According to the complaint for this class action, Providence Health & Services has breached its fiduciary duties in connection with the Providence Health & Services 403(b) Value Plan, in violation of the Employee Retirement Income Security Act (ERISA).
The class for this action includes all participants in the plan from November 28, 2011 to the date of judgment.
Providence has granted the plan’s recordkeeper, Fidelity, “excessive and unreasonable compensation”, the complaint says, via direct and indirect means, including “larding” the plan with overly expensive mutual funds while excluding alternatives that performed better.
The complaint alleges that Fidelity has earned fees in five ways:
The complaint says that although the direct fees paid directly to Fidelity seem modest, Fidelity made far more in revenue-sharing, “the big secret of the retirement industry.”
Revenue sharing is the transfer of asset-based compensation from investment management providers (such as mutual funds) to service providers (such as Fidelity) in connection with 401(k)s and other similar plans. For example, a plan that wants to invest assets in a mutual fund may negotiate an agreement that sets the cost (expense ratio) to include both the actual price for the fund’s services and the additional amount to be paid to other service providers (such as Fidelity).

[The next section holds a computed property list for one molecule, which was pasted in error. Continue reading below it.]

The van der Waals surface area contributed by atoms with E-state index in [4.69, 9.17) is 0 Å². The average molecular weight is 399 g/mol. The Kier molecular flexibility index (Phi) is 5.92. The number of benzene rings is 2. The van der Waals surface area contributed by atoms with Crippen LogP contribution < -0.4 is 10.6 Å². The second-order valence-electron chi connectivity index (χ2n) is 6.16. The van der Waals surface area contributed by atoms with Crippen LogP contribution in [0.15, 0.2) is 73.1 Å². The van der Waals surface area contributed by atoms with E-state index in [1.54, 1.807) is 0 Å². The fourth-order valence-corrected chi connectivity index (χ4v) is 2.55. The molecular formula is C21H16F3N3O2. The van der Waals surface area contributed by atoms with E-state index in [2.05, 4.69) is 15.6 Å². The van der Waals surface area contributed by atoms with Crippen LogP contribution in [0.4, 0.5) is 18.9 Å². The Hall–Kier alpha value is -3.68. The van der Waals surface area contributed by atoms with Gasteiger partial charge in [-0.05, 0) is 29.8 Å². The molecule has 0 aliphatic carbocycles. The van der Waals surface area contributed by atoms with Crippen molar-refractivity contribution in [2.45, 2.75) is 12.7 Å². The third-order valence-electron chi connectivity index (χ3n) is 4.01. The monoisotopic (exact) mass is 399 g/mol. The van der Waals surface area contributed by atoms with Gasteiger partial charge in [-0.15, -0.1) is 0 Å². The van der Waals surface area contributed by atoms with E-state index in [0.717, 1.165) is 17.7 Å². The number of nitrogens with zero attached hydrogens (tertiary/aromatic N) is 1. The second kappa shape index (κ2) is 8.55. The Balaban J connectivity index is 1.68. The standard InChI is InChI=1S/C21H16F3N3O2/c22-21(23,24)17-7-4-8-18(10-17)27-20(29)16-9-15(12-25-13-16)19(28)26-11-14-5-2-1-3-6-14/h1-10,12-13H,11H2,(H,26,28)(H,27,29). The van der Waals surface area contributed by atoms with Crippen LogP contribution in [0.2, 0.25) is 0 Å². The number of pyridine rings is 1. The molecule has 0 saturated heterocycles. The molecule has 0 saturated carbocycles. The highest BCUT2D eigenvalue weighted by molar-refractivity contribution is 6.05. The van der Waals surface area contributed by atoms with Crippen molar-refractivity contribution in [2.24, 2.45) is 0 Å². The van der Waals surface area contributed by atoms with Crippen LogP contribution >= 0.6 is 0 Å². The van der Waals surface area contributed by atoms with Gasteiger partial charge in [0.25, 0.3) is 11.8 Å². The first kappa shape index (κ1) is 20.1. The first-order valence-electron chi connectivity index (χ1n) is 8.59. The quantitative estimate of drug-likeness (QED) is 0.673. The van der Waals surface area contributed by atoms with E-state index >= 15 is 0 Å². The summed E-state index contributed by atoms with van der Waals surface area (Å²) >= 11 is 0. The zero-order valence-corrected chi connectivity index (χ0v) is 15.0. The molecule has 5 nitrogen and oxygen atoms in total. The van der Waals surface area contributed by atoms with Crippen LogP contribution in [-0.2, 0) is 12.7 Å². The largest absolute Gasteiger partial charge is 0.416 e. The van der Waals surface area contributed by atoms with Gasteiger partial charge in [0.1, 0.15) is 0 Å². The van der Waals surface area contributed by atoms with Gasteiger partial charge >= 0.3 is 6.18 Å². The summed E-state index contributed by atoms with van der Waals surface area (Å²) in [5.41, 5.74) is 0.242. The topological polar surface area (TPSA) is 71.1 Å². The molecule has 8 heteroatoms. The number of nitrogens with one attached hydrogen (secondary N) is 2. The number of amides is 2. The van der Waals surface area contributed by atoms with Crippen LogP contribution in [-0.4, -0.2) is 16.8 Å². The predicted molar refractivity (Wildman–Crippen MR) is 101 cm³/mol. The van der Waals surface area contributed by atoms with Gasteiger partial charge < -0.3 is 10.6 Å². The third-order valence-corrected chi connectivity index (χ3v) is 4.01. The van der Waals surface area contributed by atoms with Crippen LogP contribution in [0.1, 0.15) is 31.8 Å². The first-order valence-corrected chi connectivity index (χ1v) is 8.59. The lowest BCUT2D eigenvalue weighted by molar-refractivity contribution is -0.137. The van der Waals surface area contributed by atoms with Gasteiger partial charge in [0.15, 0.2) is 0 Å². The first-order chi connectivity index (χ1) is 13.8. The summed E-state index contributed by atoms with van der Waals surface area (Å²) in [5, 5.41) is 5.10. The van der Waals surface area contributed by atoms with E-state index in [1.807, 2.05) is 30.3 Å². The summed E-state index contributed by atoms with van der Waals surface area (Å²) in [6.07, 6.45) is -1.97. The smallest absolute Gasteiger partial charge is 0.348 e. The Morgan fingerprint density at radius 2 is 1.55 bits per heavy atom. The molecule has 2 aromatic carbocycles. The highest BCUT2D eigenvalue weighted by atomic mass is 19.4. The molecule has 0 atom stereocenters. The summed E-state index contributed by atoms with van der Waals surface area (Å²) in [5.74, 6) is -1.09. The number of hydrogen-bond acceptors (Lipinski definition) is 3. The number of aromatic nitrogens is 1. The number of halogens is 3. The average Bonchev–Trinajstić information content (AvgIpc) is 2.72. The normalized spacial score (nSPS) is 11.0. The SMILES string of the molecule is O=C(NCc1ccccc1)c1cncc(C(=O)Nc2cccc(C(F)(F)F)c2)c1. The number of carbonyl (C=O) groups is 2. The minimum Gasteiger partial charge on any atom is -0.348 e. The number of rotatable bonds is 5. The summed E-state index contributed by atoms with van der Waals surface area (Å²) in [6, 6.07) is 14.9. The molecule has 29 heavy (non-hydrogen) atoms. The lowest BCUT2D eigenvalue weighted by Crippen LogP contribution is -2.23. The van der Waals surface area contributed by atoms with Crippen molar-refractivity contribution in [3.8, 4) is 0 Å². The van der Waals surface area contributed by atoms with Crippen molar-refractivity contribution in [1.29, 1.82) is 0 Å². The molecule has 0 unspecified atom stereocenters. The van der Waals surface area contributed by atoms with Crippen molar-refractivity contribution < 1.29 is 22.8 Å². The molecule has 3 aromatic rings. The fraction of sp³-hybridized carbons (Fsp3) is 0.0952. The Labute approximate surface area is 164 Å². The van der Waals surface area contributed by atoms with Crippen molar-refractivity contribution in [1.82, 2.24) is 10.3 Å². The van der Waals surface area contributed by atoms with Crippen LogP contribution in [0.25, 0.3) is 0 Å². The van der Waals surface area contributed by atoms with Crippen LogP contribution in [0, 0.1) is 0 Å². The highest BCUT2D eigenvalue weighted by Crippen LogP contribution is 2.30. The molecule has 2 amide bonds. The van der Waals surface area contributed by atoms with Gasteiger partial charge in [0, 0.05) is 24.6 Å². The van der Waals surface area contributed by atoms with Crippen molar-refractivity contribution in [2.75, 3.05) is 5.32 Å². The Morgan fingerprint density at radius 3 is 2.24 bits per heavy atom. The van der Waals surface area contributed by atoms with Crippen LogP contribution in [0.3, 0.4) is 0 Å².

To keep revenue-sharing profits high, plan fiduciaries may select funds willing to provide sufficient revenue sharing and reject funds with better performance. They may sometimes choose between virtually identical share classes of the same funds by choosing the revenue sharing ones and rejecting the ones with lower costs for investors.
According to the complaint, that is true of the Providence plan, in which nearly all of the twenty-six actively-managed funds paid revenue sharing to Fidelity.
The complaint alleges that Providence kept mutual funds in the plan for the purpose of providing income to Fidelity, rather than seeking mutual funds with lower costs and better performance. It provides a table to compare certain plan funds with what it claims are identical but lower cost mutual funds and goes into detail about other plan choices and possibilities.
Plan fiduciaries are required by law to act prudently, and they are required to serve the best interests of the plan participants exclusively, rather than their own interests. The complaint alleges that Providence’s imprudence violates ERISA, (1) in connection with the chosen investments, and (b) in permitting high plan costs and recordkeeping fees.